Lizann holding moving boxes

Tips for a Short-Notice PCS

During one crazy week of military life, my husband’s PCS orders were revised on short notice. Instead of remaining at our base for the next three years, as he was originally told, he was sent to another base and told to report within one month. Our first phone call was to the housing office at that base, where we learned there was a long waitlist for on-base housing. But … there was a “hot-fill” house available immediately if we could move in within 10 days.

When you need to move your entire household unexpectedly, 10 days is not much time! We rented a U-Haul, bought a bunch of boxes and started packing everything we own. We had the entire home loaded into the moving truck just seven days after receiving his new PCS orders! Short-notice PCS moves are not the standard for military families, but they can happen for various reasons. Sometimes orders are modified, or a service member is promoted; other times families sell a home and need to move sooner than expected. Here’s how you can be prepared for a quick PCS move.

What to do with short-notice PCS orders

If you just learned you need to PCS and haven’t had time to prepare, you will need to take these steps quickly. Take a breath, make a list, and start working through one item at a time.

  1. Consider a PPM/ DITY move: If your move is happening quickly, within weeks, there may not be time to reserve military movers. If you prefer to have the military move, go to the Transportation Office immediately to see if there’s any chance movers will be available on your timeline. During the summer PCS season, it’s unlikely to get movers on short notice.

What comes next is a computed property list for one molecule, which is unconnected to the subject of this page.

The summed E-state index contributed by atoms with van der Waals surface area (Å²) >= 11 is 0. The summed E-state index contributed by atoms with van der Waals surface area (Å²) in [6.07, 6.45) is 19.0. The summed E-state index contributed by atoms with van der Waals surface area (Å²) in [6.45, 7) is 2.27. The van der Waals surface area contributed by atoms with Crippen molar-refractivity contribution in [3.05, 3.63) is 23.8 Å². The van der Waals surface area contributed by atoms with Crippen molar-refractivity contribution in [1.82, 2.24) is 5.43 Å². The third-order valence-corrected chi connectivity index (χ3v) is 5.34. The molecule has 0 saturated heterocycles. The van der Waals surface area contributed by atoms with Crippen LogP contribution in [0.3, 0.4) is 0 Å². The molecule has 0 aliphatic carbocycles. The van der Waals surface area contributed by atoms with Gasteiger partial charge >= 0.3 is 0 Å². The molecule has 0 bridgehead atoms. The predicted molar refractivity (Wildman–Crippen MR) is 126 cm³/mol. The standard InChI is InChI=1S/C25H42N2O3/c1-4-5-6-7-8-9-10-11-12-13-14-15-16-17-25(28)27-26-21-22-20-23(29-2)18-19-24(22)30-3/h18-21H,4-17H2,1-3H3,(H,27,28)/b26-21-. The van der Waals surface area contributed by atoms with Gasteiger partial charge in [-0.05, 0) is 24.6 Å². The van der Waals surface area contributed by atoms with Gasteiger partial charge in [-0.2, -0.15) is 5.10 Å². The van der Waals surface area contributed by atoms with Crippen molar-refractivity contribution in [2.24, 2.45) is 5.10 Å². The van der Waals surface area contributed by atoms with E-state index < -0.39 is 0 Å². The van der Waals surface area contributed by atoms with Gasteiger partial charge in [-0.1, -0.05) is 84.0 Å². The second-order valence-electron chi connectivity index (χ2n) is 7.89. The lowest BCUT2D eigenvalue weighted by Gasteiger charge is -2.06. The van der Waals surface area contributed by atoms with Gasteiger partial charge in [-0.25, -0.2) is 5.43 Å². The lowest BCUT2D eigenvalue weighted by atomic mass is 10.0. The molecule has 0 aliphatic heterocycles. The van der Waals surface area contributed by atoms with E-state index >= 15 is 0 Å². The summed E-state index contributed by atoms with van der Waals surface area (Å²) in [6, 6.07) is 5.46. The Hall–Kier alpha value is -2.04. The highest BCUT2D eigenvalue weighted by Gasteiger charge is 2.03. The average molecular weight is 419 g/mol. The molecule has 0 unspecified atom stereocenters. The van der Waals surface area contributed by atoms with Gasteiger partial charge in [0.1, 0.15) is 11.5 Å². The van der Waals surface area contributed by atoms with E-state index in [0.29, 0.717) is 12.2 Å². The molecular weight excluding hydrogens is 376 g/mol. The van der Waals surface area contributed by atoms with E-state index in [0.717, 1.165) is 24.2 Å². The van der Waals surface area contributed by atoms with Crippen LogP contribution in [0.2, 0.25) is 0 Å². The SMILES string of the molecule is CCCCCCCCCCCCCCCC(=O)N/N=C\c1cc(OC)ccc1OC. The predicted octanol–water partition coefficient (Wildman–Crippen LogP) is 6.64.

You are more likely to get short-notice moving dates if you pack and move yourself. A PPM (also called DITY move) means you’ll control the pack-out, loading and delivery dates … but you’ll also do most of the work yourself. Packing an entire house sounds intimidating, but once you get some cardboard boxes and start filling them, you’ll be surprised how quickly you can pack up your space! You can also hire local movers to help with the packing and loading process.

If you choose to do a PPM, the service member must file that decision with the Transportation Office and save the weight tickets of the truck both empty and filled, so you can be reimbursed for the weight of your belongings.

  1. Moving truck options: If you move yourselves, the standard option is to rent a moving truck, park it in your driveway, spend a few days loading it, then drive it to the next location. While this is usually the most cost-effective way to do a PPM (giving you the highest profit), it isn’t the only option.

Moving trucks for rent have a maximum length of 22 feet because anything longer requires a commercial driver’s license. You’ll need something else if you have a large family or your furniture won’t fit in one moving truck. There are also companies that allow you to pack and load a container yourself, which they will pick up and move to your next home. It costs more than a moving truck, but you won’t have to drive it across the country, so it’s often a good solution for a short-notice PCS move.

  1. Prepare your home for the move: Whether you pack and move yourselves or can secure a military moving company, you need to do prep work for moving day. Start by taking everything off the walls — pictures, décor, additional shelving, etc.